Fundraising ramps up for Nebraska’s 2024 U.S. Senate, House races

Big quarter for Rep. Don Bacon, Sens. Deb Fischer and Pete Ricketts
(Arizona's Family)
Published: Jul. 17, 2023 at 5:04 PM CDT
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OMAHA, Neb. (Nebraska Examiner) - The next general election is more than a year away, but all five of Nebraska’s congressional incumbents and at least one challenger are raising campaign cash like it’s 2024.

Combined they raised more than $2.5 million in the second quarter.

Money could matter more in 2024 because the price of advertising could be higher because of the rare occurrence of having two Senate races simultaneously.

Sen. Deb Fischer’s seat is open in 2024 for a standard six-year term.

For the state’s second Senate seat, state law requires that an election also be held next year to determine who will finish out the final two years of Sen. Ben Sasse’s term after he resigned to lead the University of Florida. Gov. Jim Pillen appointed former Gov.  Pete Ricketts, a fellow Republican, to the seat in January.

Nebraska also might draw added advertising attention next year because of the presidential election. That’s because the state awards two Electoral College votes to the winner of the statewide popular vote for president and a single vote for winners in the three congressional districts.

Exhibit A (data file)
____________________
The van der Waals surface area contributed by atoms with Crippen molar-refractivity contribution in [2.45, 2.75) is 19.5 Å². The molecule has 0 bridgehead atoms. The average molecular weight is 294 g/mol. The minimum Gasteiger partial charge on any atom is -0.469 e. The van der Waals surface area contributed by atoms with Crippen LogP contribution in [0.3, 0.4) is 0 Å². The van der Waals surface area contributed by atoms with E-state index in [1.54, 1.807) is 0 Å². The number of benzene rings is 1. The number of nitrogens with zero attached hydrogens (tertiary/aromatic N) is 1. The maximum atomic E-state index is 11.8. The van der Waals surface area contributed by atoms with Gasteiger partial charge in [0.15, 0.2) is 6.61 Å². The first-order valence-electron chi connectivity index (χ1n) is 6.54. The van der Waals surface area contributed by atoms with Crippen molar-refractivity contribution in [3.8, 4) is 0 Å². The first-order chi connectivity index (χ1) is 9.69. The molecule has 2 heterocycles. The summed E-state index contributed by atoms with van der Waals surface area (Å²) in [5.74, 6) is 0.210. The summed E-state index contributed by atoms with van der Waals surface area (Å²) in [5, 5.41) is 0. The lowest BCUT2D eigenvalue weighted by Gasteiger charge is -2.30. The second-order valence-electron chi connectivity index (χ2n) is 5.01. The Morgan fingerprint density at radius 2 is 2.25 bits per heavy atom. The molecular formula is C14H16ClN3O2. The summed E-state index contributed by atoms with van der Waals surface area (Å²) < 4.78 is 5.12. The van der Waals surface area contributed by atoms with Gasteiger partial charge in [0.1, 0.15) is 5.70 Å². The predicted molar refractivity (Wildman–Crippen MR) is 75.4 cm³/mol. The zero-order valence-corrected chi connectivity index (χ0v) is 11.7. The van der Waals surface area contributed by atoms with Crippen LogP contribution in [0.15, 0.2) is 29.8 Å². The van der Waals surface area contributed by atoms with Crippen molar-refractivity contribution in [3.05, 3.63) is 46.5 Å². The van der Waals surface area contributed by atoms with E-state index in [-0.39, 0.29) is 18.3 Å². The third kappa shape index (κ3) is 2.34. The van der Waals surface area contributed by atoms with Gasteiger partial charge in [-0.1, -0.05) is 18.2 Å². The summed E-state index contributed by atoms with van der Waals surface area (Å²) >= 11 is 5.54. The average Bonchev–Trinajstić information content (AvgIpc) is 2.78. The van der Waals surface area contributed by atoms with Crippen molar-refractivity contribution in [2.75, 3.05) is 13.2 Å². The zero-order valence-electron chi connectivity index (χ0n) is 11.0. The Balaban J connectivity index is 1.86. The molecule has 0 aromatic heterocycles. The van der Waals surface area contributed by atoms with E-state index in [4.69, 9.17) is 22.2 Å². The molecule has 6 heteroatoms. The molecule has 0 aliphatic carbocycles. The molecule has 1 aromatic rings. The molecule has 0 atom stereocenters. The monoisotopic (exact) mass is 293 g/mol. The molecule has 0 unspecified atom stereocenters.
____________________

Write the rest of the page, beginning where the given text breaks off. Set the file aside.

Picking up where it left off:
Bacon, facing competitive race, tops House fundraising

This quarter, U.S. Rep. Don Bacon, R-Neb., led Nebraska’s House candidates by raising $717,000. He represents the Omaha-based 2nd Congressional District, the state’s most competitive.

Like most incumbents, much of Bacon’s money came from industry political action committees. The top industries backing him included investments, insurance and defense. He raised about $287,000 this quarter from individuals, federal filings show.

Bacon’s campaign listed about $862,000 in cash on hand.

Bacon’s first announced opponent, Democratic State Sen. Tony Vargas of Omaha, kicked off his campaign after the June 30 filing deadline for second-quarter fundraising. His campaign said he raised $250,000 July 5-6.

Fischer raising more earlier

Fischer, a Republican, posted an unusually large haul, at $612,000 for the quarter. Her campaign listed $2.1 million in cash on hand, with no announced opponents for her re-election bid.

The last time Fischer raised that much was the second quarter of 2012, when the then-state senator won a contested GOP primary over both a current and a former state attorney general. In recent years, Senate incumbents in Nebraska have raised about $6 million per election cycle.

Fischer, a senior member of the Senate Armed Services Committee, received significant backing from the American Israeli Political Action Committee, one of the largest pro-Israel PACs.

In a statement from her campaign, Fischer thanked backers for her “strongest non-election year quarter” and credited the rise to “widespread support from people who know how effective I am.”

Ricketts raising like Senate incumbent

Ricketts, a Republican coming off two terms as governor and a previous bid for Senate that he lost in 2006, continued raising money like a Senate incumbent.

His donations from individuals totaled $317,000 from April 1 through June 30. He also received $487,000 from authorized committees, for a delegation-leading total of $804,000.